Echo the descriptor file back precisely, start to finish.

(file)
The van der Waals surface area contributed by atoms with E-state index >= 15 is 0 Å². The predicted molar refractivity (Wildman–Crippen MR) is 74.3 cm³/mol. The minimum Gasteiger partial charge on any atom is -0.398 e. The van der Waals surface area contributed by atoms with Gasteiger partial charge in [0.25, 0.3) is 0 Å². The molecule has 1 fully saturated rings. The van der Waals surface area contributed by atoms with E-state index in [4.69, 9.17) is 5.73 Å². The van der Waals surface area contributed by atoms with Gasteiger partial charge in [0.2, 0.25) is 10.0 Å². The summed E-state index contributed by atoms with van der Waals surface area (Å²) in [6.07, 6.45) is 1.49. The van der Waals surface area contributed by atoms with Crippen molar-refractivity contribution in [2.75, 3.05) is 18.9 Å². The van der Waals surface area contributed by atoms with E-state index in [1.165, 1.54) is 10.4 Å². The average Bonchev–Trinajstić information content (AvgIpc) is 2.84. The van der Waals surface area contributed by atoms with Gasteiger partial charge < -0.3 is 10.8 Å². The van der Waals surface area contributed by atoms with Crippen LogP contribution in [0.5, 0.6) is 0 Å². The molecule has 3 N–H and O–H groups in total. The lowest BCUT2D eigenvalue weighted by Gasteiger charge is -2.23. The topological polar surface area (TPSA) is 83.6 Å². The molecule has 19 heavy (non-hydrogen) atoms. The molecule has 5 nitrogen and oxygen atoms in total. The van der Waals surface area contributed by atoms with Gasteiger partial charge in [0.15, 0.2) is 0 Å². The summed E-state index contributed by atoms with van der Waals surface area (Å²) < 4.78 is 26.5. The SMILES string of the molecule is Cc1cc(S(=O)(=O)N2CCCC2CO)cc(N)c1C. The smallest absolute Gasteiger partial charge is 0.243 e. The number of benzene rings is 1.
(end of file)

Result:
The van der Waals surface area contributed by atoms with E-state index >= 15 is 0 Å². The predicted molar refractivity (Wildman–Crippen MR) is 74.3 cm³/mol. The minimum Gasteiger partial charge on any atom is -0.398 e. The van der Waals surface area contributed by atoms with Gasteiger partial charge in [0.25, 0.3) is 0 Å². The molecule has 1 fully saturated rings. The van der Waals surface area contributed by atoms with E-state index in [4.69, 9.17) is 5.73 Å². The van der Waals surface area contributed by atoms with Gasteiger partial charge in [0.2, 0.25) is 10.0 Å². The summed E-state index contributed by atoms with van der Waals surface area (Å²) in [6.07, 6.45) is 1.49. The van der Waals surface area contributed by atoms with Crippen molar-refractivity contribution in [2.75, 3.05) is 18.9 Å². The van der Waals surface area contributed by atoms with E-state index in [1.165, 1.54) is 10.4 Å². The average Bonchev–Trinajstić information content (AvgIpc) is 2.84. The van der Waals surface area contributed by atoms with Gasteiger partial charge < -0.3 is 10.8 Å². The van der Waals surface area contributed by atoms with Crippen LogP contribution in [0.5, 0.6) is 0 Å². The molecule has 3 N–H and O–H groups in total. The lowest BCUT2D eigenvalue weighted by Gasteiger charge is -2.23. The topological polar surface area (TPSA) is 83.6 Å². The molecule has 19 heavy (non-hydrogen) atoms. The molecule has 5 nitrogen and oxygen atoms in total. The van der Waals surface area contributed by atoms with Gasteiger partial charge in [0.15, 0.2) is 0 Å². The summed E-state index contributed by atoms with van der Waals surface area (Å²) < 4.78 is 26.5. The SMILES string of the molecule is Cc1cc(S(=O)(=O)N2CCCC2CO)cc(N)c1C. The smallest absolute Gasteiger partial charge is 0.243 e. The number of benzene rings is 1.